Worldwide social immunity is fragile
NHCO initiated an online dialogue to bring people power to enhance government measures.
Source Global Collaboration Unit, National Health Commission Office (NHCO, Thailand)
Photo by Mr. Techid Chawbangpom, NHCO, Thailand
At an online webinar of the National Health Commission Office (NHCO), Thailand, all speakers confirmed that all sectors in the society have had fatigue syndrome from the COVID-19 pandemic, economic downturn and several conflicts. It necessitates having a vaccine booster for “social immunity” which means synergy and collaboration between the people and the government. A WHO representative disclosed that Thailand is observed by other countries because other crises have affected on disease control.
Dr. Suvajee Good from World Health Organization at the South-East Asia Regional Office revealed at the online webinar “Do we need a social vaccine, if we have received a vaccine for COVID?” which was organized by the National Health Commission Office (NHCO) on 30 July 2021, that many countries had the same problems with Thailand. The biggest problem was social immunity.
Social immunity is the whole system, including norms, values, cultures of a society. The COVID-19 crisis has more challenges than just the pandemic. It has affected all dimensions, especially the socioeconomic and political dimensions. Many countries apply an individual-based model for disease control and ignore social, community, and family dimensions, which is unlike Thailand. The cultural roots, solidarity, and volunteer spirits make up Thailand’s social capital.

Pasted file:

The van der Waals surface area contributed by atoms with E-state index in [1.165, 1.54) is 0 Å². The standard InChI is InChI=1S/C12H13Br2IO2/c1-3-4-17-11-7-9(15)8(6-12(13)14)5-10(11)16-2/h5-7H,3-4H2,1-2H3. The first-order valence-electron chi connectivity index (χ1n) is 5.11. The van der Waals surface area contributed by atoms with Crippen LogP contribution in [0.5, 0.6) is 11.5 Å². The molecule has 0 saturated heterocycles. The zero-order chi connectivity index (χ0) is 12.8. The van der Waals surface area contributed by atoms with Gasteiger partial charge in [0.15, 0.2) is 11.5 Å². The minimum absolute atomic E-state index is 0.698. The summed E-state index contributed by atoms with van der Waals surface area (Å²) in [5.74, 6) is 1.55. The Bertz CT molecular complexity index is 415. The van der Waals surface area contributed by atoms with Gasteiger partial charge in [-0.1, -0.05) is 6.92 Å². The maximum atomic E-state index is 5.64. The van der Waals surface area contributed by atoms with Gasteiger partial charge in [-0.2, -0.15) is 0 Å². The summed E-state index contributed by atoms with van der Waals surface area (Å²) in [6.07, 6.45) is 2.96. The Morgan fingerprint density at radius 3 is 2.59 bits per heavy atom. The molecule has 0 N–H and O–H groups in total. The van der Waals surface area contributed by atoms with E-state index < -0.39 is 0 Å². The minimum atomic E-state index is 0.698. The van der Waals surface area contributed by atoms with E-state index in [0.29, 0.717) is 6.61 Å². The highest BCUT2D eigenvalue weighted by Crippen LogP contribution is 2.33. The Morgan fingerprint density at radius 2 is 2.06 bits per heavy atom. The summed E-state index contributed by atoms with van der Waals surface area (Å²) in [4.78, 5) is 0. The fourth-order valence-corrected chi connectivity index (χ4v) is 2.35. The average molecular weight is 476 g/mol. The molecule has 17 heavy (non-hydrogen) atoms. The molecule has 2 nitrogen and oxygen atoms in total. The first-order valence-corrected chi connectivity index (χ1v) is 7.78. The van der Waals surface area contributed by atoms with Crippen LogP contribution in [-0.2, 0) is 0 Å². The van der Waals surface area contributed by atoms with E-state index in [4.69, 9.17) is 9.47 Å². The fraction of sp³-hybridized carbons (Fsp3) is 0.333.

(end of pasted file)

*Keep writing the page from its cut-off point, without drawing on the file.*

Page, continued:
Dr. Good stated that the social capitals were disrupted during the COVID-19 pandemic. Politics and the economy have been frozen. There has been an infodemic, with misinformation, disinformation, and rumors, being widespread. All of these factors have caused social discontent and mistrust toward government measures. Hence, the biggest problem is not only COVID-19 prevention and control.
Dr. Good further mentioned that in the first wave of COVID-19 that Thailand had adequate social immunity – economic and political stability as well as community strength – to control the corona virus and initiate social innovations to handle the situation. The second wave led to more negative impacts and an extensive infodemic to discredit the authorities. Mental health problems have been on the rise while income have plunged. Social immunity has gradually been weakened with dissatisfaction of the society.
“When the third wave of COVID-19 came in, Thai society was already fatigued. Social immunity has been hit hard by the pandemic, infodemic, cyber bullying, depression, loss, anger and hopelessness. Although vaccines for COVID-19 have arrived, the society has been sick and need social vaccines. Today WHO keeps an eye on Thailand because other crises have affected disease control measures” said Dr. Good.
Dr. Weerasak Putthasri, Deputy Secretary-General of the National Health Commission stated that the past experiences such as tsunamis, earthquakes, flooding, droughts have been proved the existence of social vaccines. We survived through these hardships because of social immunity. Similar to the COVID-19 pandemic, communities stood up and supplemented the government work, for example, by producing cloth facial masks and providing food, survival packages, and donations.